In 1787, continuing his father’s policy of developing Teigngrace village, in conjunction with his brothers George and Reverend John, he endowed it with a new church. It was built like the House in granite. The memorial plaque reads-: ‘On this Holy Ground Consecrated for ages to the worship of God and the illustration of his laws now endeared to them as the last repository of their parents and family The Present Edifice Dedicated to the same Sacred Service Is with Humiliation and Veneration Dedicated In the Year of our Lord 1787. By James Templer Esq., George Templer Esq. and the Reverend John Templer Rector of Teigngrace.’ - a family monopoly which filled the rectorship for the next generation as well.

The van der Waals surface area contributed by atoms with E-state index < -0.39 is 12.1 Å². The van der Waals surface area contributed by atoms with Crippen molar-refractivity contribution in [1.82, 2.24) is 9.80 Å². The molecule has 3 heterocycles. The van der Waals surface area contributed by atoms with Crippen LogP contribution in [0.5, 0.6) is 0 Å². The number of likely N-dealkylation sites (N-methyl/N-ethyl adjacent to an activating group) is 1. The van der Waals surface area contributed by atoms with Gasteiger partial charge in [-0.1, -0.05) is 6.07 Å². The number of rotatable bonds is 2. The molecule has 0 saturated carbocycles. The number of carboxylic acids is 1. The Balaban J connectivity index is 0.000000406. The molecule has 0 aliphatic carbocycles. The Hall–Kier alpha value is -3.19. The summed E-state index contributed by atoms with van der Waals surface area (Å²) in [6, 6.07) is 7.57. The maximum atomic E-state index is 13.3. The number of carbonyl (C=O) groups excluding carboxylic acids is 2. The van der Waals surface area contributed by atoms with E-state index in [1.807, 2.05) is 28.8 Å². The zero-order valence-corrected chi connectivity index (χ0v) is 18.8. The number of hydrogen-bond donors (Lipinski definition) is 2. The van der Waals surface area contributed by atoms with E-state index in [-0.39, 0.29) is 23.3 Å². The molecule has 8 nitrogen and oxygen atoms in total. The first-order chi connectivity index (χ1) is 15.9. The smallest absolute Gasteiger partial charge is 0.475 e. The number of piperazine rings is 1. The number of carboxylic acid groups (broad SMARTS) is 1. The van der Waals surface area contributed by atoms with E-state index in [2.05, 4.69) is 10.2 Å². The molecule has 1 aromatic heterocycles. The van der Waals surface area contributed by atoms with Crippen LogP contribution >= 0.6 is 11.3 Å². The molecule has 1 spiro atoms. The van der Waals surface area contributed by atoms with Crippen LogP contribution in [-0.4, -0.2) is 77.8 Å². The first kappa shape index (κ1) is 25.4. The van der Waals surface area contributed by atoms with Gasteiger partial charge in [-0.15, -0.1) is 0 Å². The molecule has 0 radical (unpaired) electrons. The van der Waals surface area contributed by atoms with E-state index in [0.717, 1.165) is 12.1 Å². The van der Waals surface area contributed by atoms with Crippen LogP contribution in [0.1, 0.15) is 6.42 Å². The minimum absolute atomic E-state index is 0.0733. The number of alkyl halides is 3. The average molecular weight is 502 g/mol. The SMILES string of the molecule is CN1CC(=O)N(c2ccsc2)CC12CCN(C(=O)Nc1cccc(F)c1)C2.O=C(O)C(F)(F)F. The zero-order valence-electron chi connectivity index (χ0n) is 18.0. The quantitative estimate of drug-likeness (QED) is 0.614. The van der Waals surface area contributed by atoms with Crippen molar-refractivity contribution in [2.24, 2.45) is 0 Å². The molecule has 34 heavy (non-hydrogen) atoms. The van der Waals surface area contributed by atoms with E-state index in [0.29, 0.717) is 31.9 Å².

James was not averse to seeking Private Acts of Parliament in connection with his estates. In 1788 (28 George III cap 27) a Private Act for vesting part of the settled estates of James Templer Esq. in the County of Devon in him and his heirs in exchange for another estate of greater value in the same county to be settled in lieu thereof’ was initiated. Four years later, another (32 George III c 41) was promoted ‘to charge part of James Templer’s settled estates in Devon with a sum to be applied as therein mentioned.’ The consequences of these two Acts are at present shrouded in mystery!